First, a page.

The ongoing issue of understaffing in the healthcare industry affects senior care centers—such as nursing homes—where understaffing affects the physical and mental health of elderly residents.
According to National Institute on Agingnursing homes, or skilled nursing facilities, focus on medical care for the elderly, providing “care, 24-hour supervision, three meals a day, and assistance with daily activities.”
Assisted living facilities, another type of long-term care facility, provide similar services but focus more on day care and less on medical care.
According to the American Health Care Association (AHCA) and the National Center for Assisted Living (NCAL), research in 2021 found that 94% of nursing homes face staff shortages. The shortage is partly caused by a chronic lack of funds Medicaid for nursing homes, which “only cover 70% to 80% of care costs.”
The pandemic also had a significant impact on the nursing shortage—according to National Council of State Boards of Nursing100,000 nurses have left the workforce during the pandemic, and nearly one-fifth of the 4.5 million registered nurses, or 900,000, plan to leave by 2027.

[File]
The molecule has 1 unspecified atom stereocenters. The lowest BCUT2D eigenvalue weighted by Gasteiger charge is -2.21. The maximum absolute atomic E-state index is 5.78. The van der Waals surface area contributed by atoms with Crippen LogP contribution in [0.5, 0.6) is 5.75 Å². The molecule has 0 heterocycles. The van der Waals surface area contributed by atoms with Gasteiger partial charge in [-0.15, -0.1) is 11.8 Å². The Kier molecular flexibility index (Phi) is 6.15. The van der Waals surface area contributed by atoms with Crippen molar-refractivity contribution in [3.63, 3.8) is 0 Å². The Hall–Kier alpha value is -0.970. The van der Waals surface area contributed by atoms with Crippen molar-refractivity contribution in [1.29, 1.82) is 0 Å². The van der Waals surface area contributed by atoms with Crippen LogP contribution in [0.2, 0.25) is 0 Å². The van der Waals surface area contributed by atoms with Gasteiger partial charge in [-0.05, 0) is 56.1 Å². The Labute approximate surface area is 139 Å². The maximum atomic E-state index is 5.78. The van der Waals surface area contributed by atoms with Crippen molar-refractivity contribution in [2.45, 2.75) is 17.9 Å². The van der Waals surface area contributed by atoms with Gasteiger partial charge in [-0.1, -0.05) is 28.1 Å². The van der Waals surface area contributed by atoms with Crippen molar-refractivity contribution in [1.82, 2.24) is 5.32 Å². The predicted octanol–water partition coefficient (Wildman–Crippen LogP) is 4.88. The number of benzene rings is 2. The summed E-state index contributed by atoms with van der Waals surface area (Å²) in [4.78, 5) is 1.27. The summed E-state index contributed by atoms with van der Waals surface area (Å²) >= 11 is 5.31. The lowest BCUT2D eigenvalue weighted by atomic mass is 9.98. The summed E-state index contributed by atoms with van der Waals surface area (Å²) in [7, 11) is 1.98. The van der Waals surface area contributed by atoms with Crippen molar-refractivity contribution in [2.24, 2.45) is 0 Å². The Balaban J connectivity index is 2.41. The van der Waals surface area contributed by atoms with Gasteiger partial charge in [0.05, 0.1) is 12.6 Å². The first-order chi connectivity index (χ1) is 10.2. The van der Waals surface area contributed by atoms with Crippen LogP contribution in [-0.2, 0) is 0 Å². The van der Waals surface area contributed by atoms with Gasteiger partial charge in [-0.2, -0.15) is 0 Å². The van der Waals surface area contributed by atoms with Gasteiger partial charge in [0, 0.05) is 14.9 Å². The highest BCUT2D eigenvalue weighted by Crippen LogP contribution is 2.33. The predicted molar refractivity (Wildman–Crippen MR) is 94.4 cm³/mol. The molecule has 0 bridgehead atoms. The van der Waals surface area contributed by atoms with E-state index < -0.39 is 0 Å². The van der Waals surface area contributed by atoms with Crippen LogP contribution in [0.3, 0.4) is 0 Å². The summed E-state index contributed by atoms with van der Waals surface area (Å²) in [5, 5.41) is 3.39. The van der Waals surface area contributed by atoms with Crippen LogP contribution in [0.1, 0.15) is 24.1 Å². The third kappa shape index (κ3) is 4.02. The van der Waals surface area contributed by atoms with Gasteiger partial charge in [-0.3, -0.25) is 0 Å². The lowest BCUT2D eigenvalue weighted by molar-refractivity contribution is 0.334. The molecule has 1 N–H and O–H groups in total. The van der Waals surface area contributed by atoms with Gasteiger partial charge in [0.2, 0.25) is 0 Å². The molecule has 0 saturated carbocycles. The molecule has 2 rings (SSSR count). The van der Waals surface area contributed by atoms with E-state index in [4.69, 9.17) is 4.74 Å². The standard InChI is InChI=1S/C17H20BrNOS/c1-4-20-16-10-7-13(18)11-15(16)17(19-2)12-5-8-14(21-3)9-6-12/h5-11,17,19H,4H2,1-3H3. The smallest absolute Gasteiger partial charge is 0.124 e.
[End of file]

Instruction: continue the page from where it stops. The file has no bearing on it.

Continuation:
“Nurses are the backbone of the healthcare system and are needed in all care settings, including nursing homes, to provide a wide range of healthcare services,” said Robert Rosseter, chief communications officer at American Association of Colleges of Nursing.
According to Rosseter, due to an aging population, nursing retirements and increasing opportunities for nurses, the demand for a nursing workforce continues to grow, creating imbalance in supply and demand.
“Nurses are the health care providers who spend the most time with patients and play a critical role in patient education and recovery. Since the pandemic, we have seen increasing reports of nurse dissatisfaction due to burnout, understaffing and poor working conditions,” said Rosseter.
Salary is another factor in staff shortages, especially in aged care facilities.
“After the COVID-19 pandemic, because there were so many traumatic experiences in nursing homes, healthcare workers were not interested in returning. They’re also very poorly paid—there are plenty of better-paying jobs elsewhere,” said Emiko Takagi, an associate professor of gerontology—the interdisciplinary study of aging and the elderly—at San Francisco State University (SFSU).
As senior care centers struggle with staff shortages, residents are feeling the effects of a lack of care options.
“If the facility is understaffed, you get less attention. If you ask for help, you may have to wait 20 to 30 minutes just to go to the bathroom. The lack of staff means that basic physical care is falling, which could definitely affect the mental health of the elderly,” Takagi said.